Kazakhstan’s energy infrastructure, which now contributes the second-largest share of Bitcoin hashrate, may be unprepared to manage the influx of numerous cryptocurrency miners from China and other countries wanting to take advantage of low-cost electricity.
Government authorities in Kazakhstan estimate that unregistered crypto miners in the nation are consuming twice as much electricity as those who are registered to avoid paying taxes and other costs, according to a Reuters article published Nov. 10. All crypto miners in Kazakhstan might be utilizing up to 1.2 gigawatts of electricity, or around 8% of the country’s total power generating capacity.
Addressing the possible pressure on Kazakhstan‘s electricity infrastructure “cannot be delayed any longer,” according to Kazakhstan’s vice minister of energy, Murat Zhurebekov. Officials intended to issue an order limiting the electricity use of unregistered miners, he added, but he did not indicate how they would be identified.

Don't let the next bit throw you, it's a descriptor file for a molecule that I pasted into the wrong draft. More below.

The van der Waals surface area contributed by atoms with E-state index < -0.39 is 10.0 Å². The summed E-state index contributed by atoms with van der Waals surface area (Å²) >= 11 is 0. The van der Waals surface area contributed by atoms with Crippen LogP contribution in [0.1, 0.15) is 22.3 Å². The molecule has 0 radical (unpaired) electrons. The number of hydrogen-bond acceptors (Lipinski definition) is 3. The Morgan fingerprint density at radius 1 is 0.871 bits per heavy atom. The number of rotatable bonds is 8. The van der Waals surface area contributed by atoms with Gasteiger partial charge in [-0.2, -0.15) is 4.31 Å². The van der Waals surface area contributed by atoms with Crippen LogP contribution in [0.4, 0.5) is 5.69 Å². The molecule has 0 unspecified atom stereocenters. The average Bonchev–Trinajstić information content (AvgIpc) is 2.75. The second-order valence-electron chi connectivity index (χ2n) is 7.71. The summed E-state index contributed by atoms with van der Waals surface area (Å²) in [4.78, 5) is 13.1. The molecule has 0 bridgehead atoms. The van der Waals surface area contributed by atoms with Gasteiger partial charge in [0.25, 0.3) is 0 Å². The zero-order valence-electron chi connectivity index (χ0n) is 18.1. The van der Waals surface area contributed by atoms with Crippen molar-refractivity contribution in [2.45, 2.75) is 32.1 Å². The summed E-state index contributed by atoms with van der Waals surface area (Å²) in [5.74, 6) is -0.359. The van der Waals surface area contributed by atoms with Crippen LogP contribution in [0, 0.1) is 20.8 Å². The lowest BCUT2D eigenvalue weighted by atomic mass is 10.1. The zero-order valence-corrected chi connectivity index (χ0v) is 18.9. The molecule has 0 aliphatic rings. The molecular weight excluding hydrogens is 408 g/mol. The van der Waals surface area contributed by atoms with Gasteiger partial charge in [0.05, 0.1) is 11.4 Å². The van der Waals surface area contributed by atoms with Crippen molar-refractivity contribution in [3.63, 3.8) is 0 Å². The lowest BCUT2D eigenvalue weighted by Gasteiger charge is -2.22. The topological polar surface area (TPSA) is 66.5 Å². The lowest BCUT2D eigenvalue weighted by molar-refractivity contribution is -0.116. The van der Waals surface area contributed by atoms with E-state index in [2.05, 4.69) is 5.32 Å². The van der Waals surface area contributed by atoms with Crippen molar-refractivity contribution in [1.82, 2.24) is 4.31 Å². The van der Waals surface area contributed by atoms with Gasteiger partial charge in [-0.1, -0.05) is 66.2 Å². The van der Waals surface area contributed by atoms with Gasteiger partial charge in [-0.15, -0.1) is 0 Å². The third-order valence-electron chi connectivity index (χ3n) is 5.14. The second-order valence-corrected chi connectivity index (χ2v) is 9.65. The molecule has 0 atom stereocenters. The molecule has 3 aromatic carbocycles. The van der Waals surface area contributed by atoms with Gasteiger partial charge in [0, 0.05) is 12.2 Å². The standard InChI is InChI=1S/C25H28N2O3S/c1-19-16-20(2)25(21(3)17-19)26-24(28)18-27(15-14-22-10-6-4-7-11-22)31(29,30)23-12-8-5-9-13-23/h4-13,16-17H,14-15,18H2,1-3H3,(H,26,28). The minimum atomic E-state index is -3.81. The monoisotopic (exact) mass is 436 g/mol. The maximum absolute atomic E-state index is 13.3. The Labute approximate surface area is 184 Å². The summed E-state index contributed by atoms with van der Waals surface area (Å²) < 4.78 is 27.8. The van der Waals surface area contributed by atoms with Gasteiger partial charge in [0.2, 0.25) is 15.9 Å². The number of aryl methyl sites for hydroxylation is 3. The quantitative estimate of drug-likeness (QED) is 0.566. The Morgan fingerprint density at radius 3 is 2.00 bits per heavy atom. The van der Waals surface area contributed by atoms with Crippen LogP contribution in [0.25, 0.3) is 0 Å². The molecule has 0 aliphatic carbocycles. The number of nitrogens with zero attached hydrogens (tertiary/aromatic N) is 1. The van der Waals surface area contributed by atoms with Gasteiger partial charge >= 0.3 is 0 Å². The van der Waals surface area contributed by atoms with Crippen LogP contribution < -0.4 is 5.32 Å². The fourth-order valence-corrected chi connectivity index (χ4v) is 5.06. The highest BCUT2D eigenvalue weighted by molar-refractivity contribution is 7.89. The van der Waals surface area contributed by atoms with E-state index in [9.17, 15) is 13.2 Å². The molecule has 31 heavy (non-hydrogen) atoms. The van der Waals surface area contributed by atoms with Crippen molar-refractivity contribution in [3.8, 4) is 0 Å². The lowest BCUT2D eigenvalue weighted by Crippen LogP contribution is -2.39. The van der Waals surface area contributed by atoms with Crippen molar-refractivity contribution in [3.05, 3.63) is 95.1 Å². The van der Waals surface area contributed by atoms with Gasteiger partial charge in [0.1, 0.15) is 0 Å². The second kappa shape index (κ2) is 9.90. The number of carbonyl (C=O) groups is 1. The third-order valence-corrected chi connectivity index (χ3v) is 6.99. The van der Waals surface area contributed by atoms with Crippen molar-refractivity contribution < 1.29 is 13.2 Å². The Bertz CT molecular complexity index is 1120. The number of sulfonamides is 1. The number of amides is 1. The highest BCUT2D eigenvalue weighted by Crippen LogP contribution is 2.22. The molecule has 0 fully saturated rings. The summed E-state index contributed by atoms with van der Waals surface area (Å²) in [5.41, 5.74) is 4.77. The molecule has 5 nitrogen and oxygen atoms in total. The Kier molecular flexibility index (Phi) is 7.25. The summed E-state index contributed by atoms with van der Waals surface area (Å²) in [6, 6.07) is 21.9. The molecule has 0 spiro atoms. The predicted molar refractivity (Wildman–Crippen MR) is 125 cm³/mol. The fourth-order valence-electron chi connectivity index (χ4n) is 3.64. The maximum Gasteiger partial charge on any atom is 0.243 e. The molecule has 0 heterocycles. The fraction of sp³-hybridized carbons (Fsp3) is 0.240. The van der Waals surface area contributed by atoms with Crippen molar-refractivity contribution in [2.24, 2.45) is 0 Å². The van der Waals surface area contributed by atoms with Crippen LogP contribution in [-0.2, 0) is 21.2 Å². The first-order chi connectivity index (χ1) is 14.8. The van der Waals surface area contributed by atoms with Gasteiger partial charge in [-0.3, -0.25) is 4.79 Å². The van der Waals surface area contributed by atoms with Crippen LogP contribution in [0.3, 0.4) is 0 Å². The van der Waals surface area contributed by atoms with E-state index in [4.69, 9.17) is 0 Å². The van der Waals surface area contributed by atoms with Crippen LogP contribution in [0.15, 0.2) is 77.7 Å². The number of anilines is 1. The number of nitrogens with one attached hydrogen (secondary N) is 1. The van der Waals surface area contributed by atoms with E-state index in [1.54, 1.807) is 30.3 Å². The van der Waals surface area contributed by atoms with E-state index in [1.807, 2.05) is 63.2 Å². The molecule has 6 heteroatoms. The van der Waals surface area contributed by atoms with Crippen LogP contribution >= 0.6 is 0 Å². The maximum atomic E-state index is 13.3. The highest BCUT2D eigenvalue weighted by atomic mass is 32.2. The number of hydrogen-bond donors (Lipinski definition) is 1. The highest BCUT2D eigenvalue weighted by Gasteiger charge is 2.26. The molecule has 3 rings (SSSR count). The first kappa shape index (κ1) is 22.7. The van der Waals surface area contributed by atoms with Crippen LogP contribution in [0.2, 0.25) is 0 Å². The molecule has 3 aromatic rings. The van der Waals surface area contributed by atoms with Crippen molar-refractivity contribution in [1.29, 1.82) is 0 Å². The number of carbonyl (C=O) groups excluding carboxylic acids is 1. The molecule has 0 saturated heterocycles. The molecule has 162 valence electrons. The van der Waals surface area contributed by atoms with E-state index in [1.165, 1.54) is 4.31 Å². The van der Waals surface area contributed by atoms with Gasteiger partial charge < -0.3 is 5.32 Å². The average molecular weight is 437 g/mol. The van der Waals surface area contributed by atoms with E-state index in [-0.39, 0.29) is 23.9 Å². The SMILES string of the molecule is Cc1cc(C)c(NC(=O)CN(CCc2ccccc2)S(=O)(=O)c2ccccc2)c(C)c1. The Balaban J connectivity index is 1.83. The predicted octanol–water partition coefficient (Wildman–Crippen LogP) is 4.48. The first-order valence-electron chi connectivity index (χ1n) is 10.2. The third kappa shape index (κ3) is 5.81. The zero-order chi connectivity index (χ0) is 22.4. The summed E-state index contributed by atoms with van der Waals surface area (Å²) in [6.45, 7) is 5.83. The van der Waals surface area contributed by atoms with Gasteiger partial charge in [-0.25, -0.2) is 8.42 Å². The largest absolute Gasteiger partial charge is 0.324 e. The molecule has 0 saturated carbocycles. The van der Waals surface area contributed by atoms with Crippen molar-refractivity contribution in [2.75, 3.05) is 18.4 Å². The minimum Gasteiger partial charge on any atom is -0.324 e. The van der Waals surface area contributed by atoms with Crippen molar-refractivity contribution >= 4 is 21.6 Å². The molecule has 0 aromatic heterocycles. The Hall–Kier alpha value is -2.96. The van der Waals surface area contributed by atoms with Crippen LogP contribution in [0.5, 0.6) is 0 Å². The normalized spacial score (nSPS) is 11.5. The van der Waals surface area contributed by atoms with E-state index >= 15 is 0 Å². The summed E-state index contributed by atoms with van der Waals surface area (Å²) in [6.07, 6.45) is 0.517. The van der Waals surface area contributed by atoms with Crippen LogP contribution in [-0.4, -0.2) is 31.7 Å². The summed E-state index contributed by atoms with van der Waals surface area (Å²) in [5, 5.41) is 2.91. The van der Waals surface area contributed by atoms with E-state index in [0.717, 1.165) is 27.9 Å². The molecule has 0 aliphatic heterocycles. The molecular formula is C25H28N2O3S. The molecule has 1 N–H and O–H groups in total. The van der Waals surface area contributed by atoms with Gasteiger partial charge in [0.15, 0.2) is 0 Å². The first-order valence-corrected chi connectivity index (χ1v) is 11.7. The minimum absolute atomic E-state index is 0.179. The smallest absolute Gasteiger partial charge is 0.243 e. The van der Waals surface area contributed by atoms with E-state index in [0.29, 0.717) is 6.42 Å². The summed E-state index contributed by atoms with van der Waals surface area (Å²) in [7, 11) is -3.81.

As a result of the departure of crypto miners following a government crackdown in China, Kazakhstan and the United States are now the countries contributing the most hashing power to Bitcoin (BTC). Major mining pools like BTC.com and companies like Canaan have set up shop on the other side of the border.
President Kassym-Jomart Tokayev approved legislation in June putting new tariffs on the electricity used by licensed crypto miners in Kazakhstan. According to reports, the bill would impose an extra $0.00233 per kilowatt-hour levy, which would go into effect in January 2022.
Kazakhstan contributed more than 18 percent of the average monthly hashrate share for the BTC network in July, according to statistics from the Cambridge Centre for Alternative Finance, with the United States providing more than 35 percent. According to a research published by Cointelegraph in October, cryptocurrency mining income in Kazakhstan is expected to reach $1.5 billion over the next five years.